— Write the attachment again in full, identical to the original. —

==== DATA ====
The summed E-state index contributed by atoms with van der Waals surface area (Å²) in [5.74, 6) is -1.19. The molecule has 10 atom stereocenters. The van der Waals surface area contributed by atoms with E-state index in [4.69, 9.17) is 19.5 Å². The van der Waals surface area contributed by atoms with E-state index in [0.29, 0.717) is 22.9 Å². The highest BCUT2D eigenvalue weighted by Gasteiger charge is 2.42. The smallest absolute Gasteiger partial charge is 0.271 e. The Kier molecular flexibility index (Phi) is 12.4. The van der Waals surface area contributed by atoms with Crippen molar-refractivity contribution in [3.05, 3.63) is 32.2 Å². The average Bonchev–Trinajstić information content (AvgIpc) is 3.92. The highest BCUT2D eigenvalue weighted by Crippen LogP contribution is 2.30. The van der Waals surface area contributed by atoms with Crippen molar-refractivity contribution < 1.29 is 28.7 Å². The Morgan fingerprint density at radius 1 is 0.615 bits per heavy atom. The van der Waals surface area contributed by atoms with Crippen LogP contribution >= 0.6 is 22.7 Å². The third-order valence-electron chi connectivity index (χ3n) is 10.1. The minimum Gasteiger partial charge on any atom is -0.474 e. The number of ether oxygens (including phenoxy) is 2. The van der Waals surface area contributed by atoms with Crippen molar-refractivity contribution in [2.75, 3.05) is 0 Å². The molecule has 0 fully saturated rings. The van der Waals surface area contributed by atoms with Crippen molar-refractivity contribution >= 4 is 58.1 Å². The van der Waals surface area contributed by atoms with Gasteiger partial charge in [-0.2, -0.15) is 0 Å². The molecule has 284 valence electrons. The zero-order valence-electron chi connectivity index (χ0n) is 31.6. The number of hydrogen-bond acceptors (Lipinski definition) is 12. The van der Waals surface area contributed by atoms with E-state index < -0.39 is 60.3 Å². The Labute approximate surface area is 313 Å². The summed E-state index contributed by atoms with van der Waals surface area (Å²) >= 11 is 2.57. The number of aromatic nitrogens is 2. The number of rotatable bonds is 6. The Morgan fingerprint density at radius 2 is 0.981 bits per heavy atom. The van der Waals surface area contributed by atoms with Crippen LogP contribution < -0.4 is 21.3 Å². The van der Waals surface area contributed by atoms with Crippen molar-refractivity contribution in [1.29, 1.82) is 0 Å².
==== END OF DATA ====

The summed E-state index contributed by atoms with van der Waals surface area (Å²) in [5.74, 6) is -1.19. The molecule has 10 atom stereocenters. The van der Waals surface area contributed by atoms with E-state index in [4.69, 9.17) is 19.5 Å². The van der Waals surface area contributed by atoms with E-state index in [0.29, 0.717) is 22.9 Å². The highest BCUT2D eigenvalue weighted by Gasteiger charge is 2.42. The smallest absolute Gasteiger partial charge is 0.271 e. The Kier molecular flexibility index (Phi) is 12.4. The van der Waals surface area contributed by atoms with Crippen molar-refractivity contribution in [3.05, 3.63) is 32.2 Å². The average Bonchev–Trinajstić information content (AvgIpc) is 3.92. The highest BCUT2D eigenvalue weighted by Crippen LogP contribution is 2.30. The van der Waals surface area contributed by atoms with Crippen molar-refractivity contribution < 1.29 is 28.7 Å². The Morgan fingerprint density at radius 1 is 0.615 bits per heavy atom. The van der Waals surface area contributed by atoms with Crippen LogP contribution >= 0.6 is 22.7 Å². The third-order valence-electron chi connectivity index (χ3n) is 10.1. The minimum Gasteiger partial charge on any atom is -0.474 e. The number of ether oxygens (including phenoxy) is 2. The van der Waals surface area contributed by atoms with Crippen molar-refractivity contribution in [2.75, 3.05) is 0 Å². The molecule has 0 fully saturated rings. The van der Waals surface area contributed by atoms with Crippen molar-refractivity contribution >= 4 is 58.1 Å². The van der Waals surface area contributed by atoms with Gasteiger partial charge in [-0.2, -0.15) is 0 Å². The molecule has 284 valence electrons. The zero-order valence-electron chi connectivity index (χ0n) is 31.6. The number of hydrogen-bond acceptors (Lipinski definition) is 12. The van der Waals surface area contributed by atoms with E-state index < -0.39 is 60.3 Å². The Labute approximate surface area is 313 Å². The summed E-state index contributed by atoms with van der Waals surface area (Å²) >= 11 is 2.57. The number of aromatic nitrogens is 2. The number of rotatable bonds is 6. The Morgan fingerprint density at radius 2 is 0.981 bits per heavy atom. The van der Waals surface area contributed by atoms with Crippen LogP contribution < -0.4 is 21.3 Å². The van der Waals surface area contributed by atoms with Crippen molar-refractivity contribution in [1.29, 1.82) is 0 Å².